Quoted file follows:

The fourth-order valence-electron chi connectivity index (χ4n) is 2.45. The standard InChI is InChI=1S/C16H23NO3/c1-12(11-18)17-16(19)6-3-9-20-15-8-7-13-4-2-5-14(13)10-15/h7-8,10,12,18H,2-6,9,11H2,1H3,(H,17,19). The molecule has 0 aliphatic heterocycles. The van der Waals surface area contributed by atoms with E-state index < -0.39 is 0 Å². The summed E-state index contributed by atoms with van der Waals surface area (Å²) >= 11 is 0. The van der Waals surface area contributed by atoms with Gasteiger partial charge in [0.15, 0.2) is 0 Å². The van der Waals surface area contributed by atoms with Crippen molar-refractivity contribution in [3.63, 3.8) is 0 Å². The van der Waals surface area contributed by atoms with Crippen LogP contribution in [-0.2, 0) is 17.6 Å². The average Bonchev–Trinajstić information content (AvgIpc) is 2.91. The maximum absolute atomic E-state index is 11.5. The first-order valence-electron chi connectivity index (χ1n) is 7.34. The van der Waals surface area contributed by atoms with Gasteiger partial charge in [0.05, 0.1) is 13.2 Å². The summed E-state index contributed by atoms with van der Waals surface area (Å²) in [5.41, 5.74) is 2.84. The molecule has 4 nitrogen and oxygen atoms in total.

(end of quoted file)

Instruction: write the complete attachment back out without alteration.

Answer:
The fourth-order valence-electron chi connectivity index (χ4n) is 2.45. The standard InChI is InChI=1S/C16H23NO3/c1-12(11-18)17-16(19)6-3-9-20-15-8-7-13-4-2-5-14(13)10-15/h7-8,10,12,18H,2-6,9,11H2,1H3,(H,17,19). The molecule has 0 aliphatic heterocycles. The van der Waals surface area contributed by atoms with E-state index < -0.39 is 0 Å². The summed E-state index contributed by atoms with van der Waals surface area (Å²) >= 11 is 0. The van der Waals surface area contributed by atoms with Gasteiger partial charge in [0.15, 0.2) is 0 Å². The van der Waals surface area contributed by atoms with Crippen molar-refractivity contribution in [3.63, 3.8) is 0 Å². The van der Waals surface area contributed by atoms with Crippen LogP contribution in [-0.2, 0) is 17.6 Å². The average Bonchev–Trinajstić information content (AvgIpc) is 2.91. The maximum absolute atomic E-state index is 11.5. The first-order valence-electron chi connectivity index (χ1n) is 7.34. The van der Waals surface area contributed by atoms with Gasteiger partial charge in [0.05, 0.1) is 13.2 Å². The summed E-state index contributed by atoms with van der Waals surface area (Å²) in [5.41, 5.74) is 2.84. The molecule has 4 nitrogen and oxygen atoms in total.